Newly Discovered ‘CopperStealer’ Malware Running Unchecked Since 2019
A previously undocumented password and cookie stealer has been silently compromising account of popular Internet services like Facebook, Apple, Amazon, and Google since 2019 and then using those accounts for cybercriminal activity. Named CopperStealer, the malware acts similarly to the previously discovered, China-backed malware family SiilentFade, according to Proofpoint researchers.
CopperStealer is in the same class not only as SilentFade but also other malware such as StressPaint, FacebookRobot and Scranos. Researchers have deemed Stressfade in particular responsible for compromising accounts of social-media giants like Facebook and then using them to engage in cybercriminal activity, such as running deceptive ads, to the tune of $4 million in damages, researchers noted.
Proofpoint researchers discovered CopperStealer after they observed suspicious websites advertised as “KeyGen” or “Crack” sites–including keygenninja[.]com, piratewares[.]com, startcrack[.]com, and crackheap[.]net–hosting samples delivering multiple malware families that included CopperStealer.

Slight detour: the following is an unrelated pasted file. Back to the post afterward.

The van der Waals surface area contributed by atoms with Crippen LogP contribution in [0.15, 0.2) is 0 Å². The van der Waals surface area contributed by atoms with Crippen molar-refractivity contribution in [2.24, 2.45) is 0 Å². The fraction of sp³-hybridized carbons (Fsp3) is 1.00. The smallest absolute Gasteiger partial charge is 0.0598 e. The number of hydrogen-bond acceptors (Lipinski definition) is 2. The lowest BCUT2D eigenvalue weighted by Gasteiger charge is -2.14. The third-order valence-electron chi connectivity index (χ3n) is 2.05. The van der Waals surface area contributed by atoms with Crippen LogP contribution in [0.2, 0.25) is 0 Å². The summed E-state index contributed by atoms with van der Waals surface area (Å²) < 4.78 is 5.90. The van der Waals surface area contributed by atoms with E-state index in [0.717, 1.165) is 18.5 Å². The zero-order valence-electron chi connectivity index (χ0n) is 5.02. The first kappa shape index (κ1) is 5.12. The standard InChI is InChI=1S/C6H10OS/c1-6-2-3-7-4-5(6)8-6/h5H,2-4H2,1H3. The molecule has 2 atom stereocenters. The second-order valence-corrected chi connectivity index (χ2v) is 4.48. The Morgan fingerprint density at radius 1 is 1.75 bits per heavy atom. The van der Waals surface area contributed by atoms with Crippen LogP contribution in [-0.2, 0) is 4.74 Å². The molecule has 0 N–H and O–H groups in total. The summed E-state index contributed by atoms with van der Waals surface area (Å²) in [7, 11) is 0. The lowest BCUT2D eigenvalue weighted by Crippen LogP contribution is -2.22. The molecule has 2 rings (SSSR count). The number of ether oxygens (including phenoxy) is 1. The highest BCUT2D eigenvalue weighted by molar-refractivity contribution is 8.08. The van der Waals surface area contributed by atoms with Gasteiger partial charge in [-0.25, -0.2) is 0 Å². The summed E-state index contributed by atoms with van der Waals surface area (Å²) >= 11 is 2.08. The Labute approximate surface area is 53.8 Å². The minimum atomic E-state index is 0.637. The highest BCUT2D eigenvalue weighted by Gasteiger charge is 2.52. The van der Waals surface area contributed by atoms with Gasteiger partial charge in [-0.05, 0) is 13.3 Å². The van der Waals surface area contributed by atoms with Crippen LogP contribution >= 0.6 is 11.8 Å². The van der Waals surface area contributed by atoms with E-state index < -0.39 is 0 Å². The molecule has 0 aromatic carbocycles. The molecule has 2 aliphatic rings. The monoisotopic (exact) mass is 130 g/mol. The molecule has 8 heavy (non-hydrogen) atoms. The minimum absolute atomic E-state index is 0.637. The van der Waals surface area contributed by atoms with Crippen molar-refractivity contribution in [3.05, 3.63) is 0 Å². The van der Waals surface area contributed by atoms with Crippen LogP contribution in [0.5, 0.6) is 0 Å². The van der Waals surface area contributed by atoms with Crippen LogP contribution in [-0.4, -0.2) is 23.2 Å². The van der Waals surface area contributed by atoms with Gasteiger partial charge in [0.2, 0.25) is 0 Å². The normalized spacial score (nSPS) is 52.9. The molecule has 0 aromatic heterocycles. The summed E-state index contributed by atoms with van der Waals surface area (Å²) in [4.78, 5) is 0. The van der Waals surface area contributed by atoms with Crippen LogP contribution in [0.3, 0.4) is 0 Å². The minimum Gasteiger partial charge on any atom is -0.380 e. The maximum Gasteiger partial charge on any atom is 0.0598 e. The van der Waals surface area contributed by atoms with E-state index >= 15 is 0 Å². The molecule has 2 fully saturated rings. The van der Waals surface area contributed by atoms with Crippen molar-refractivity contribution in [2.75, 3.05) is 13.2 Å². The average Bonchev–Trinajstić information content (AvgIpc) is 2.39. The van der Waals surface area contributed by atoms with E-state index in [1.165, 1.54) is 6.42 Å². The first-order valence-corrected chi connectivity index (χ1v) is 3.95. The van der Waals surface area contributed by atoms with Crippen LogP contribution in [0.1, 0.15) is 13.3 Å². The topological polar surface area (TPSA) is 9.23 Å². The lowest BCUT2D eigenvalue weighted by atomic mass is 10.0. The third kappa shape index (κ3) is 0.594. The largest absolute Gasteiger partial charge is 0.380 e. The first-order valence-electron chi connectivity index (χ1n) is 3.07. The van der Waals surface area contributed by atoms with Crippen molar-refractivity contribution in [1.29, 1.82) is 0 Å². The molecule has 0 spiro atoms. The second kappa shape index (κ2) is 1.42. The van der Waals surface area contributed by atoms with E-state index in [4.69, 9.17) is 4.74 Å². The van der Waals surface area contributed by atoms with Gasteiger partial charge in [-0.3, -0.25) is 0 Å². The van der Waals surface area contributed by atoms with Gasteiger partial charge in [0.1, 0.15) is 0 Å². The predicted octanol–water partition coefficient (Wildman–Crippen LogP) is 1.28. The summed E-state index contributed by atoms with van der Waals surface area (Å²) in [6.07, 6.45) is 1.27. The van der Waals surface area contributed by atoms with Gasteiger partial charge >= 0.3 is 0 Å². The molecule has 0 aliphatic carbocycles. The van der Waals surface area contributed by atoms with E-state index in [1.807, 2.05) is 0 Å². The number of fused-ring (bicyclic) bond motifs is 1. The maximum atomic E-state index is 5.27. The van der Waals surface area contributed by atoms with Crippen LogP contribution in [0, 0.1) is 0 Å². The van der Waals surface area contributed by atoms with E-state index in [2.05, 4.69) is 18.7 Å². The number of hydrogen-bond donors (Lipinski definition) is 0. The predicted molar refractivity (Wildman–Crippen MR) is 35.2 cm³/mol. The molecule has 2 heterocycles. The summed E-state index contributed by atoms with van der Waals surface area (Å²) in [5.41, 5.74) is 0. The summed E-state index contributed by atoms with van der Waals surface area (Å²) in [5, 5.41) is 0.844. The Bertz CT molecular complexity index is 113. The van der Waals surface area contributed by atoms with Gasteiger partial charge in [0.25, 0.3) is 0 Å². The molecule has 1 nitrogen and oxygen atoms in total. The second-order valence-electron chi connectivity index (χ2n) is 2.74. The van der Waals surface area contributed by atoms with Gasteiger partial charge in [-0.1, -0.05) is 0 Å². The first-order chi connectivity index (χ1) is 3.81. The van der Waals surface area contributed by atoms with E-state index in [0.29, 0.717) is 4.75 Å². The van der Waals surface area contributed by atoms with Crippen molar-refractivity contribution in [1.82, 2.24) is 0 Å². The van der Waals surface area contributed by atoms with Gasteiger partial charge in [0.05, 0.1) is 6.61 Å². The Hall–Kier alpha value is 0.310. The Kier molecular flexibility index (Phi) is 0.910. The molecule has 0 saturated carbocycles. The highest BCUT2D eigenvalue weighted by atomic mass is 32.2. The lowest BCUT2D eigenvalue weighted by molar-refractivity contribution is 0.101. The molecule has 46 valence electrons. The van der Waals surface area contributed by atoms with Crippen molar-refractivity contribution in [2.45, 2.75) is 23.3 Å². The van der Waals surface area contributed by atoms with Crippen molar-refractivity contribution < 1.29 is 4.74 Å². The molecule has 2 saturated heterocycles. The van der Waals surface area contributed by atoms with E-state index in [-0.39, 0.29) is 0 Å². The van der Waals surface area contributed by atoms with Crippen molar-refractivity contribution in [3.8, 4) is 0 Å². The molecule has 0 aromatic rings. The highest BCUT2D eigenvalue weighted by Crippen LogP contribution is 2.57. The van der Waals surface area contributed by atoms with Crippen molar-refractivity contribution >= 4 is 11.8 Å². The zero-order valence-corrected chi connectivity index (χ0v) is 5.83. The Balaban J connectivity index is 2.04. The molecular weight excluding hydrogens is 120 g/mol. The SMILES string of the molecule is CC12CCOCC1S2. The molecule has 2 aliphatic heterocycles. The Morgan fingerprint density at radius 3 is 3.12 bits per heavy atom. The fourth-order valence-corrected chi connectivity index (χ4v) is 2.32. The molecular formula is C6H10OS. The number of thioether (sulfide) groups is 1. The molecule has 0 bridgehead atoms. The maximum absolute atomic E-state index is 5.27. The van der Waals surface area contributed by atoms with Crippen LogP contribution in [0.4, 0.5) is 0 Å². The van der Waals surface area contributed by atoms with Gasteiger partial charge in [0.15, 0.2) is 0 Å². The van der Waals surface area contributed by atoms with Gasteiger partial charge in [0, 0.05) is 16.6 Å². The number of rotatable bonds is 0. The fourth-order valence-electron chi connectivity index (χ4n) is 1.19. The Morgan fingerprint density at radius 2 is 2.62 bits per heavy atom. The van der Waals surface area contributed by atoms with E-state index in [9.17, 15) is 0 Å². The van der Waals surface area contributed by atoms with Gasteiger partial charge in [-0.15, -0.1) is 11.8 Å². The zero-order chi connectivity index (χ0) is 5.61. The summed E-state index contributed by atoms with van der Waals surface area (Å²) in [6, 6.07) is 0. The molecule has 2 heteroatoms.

The sites purported to offer “cracks,” “keygen” and “serials” to circumvent licensing restrictions of legitimate software, researchers noted. What they provided instead were Potentially Unwanted Programs/Applications (PUP/PUA) or malicious executables capable of installing and downloading additional payloads, they said.
In its attacks, CopperStealer retrieves a download configuration from the c2 server that extracts an archive named “xldl.dat,” which appears to be a legitimate download manager called Xunlei from Xunlei Networking Technologies Ltd. that was previously linked to malware in 2013. CopperStealer then uses an API exposed from the Xunlei application in order to download the configuration for the follow-up binary, researchers wrote.
One of the payloads researchers discovered CopperStealer to deliver most recently is Smokeloader, a modular backdoor. However, historically the malware has used a variety of payloads delivered from a handful of URLs, researchers said.
Read more about how ProofPoint researchers worked to disrupt the CopperStealer malware by visiting here.